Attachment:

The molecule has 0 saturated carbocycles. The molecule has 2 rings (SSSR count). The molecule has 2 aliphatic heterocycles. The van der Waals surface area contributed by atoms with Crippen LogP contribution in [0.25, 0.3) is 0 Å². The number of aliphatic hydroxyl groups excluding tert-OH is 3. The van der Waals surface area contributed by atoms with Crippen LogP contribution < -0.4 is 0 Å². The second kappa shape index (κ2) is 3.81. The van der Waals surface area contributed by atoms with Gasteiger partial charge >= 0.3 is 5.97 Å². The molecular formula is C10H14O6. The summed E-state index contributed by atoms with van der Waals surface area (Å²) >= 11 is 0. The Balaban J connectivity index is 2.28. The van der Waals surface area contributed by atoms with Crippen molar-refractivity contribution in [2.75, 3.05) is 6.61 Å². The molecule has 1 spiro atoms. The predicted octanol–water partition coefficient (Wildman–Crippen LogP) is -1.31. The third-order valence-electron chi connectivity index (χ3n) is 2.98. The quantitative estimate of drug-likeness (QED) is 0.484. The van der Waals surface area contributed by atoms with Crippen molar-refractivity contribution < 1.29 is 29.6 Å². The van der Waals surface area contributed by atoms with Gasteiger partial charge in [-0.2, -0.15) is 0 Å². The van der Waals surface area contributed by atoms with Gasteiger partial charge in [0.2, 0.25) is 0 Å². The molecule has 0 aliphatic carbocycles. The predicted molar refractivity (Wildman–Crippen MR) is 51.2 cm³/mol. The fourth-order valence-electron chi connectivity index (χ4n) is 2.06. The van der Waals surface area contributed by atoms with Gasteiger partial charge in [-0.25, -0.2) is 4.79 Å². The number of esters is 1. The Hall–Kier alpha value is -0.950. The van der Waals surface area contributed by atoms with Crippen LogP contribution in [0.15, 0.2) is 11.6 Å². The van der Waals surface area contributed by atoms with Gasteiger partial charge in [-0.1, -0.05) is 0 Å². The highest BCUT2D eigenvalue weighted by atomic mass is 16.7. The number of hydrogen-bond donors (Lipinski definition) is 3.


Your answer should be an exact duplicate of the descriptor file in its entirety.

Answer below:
The molecule has 0 saturated carbocycles. The molecule has 2 rings (SSSR count). The molecule has 2 aliphatic heterocycles. The van der Waals surface area contributed by atoms with Crippen LogP contribution in [0.25, 0.3) is 0 Å². The number of aliphatic hydroxyl groups excluding tert-OH is 3. The van der Waals surface area contributed by atoms with Crippen LogP contribution < -0.4 is 0 Å². The second kappa shape index (κ2) is 3.81. The van der Waals surface area contributed by atoms with Gasteiger partial charge >= 0.3 is 5.97 Å². The molecular formula is C10H14O6. The summed E-state index contributed by atoms with van der Waals surface area (Å²) >= 11 is 0. The Balaban J connectivity index is 2.28. The van der Waals surface area contributed by atoms with Crippen molar-refractivity contribution in [2.75, 3.05) is 6.61 Å². The molecule has 1 spiro atoms. The predicted octanol–water partition coefficient (Wildman–Crippen LogP) is -1.31. The third-order valence-electron chi connectivity index (χ3n) is 2.98. The quantitative estimate of drug-likeness (QED) is 0.484. The van der Waals surface area contributed by atoms with Crippen molar-refractivity contribution < 1.29 is 29.6 Å². The van der Waals surface area contributed by atoms with Gasteiger partial charge in [-0.2, -0.15) is 0 Å². The van der Waals surface area contributed by atoms with Gasteiger partial charge in [0.2, 0.25) is 0 Å². The molecule has 0 aliphatic carbocycles. The predicted molar refractivity (Wildman–Crippen MR) is 51.2 cm³/mol. The fourth-order valence-electron chi connectivity index (χ4n) is 2.06. The van der Waals surface area contributed by atoms with Gasteiger partial charge in [-0.25, -0.2) is 4.79 Å². The number of esters is 1. The Hall–Kier alpha value is -0.950. The van der Waals surface area contributed by atoms with Crippen LogP contribution in [0.15, 0.2) is 11.6 Å². The van der Waals surface area contributed by atoms with Gasteiger partial charge in [-0.1, -0.05) is 0 Å². The highest BCUT2D eigenvalue weighted by atomic mass is 16.7. The number of hydrogen-bond donors (Lipinski definition) is 3.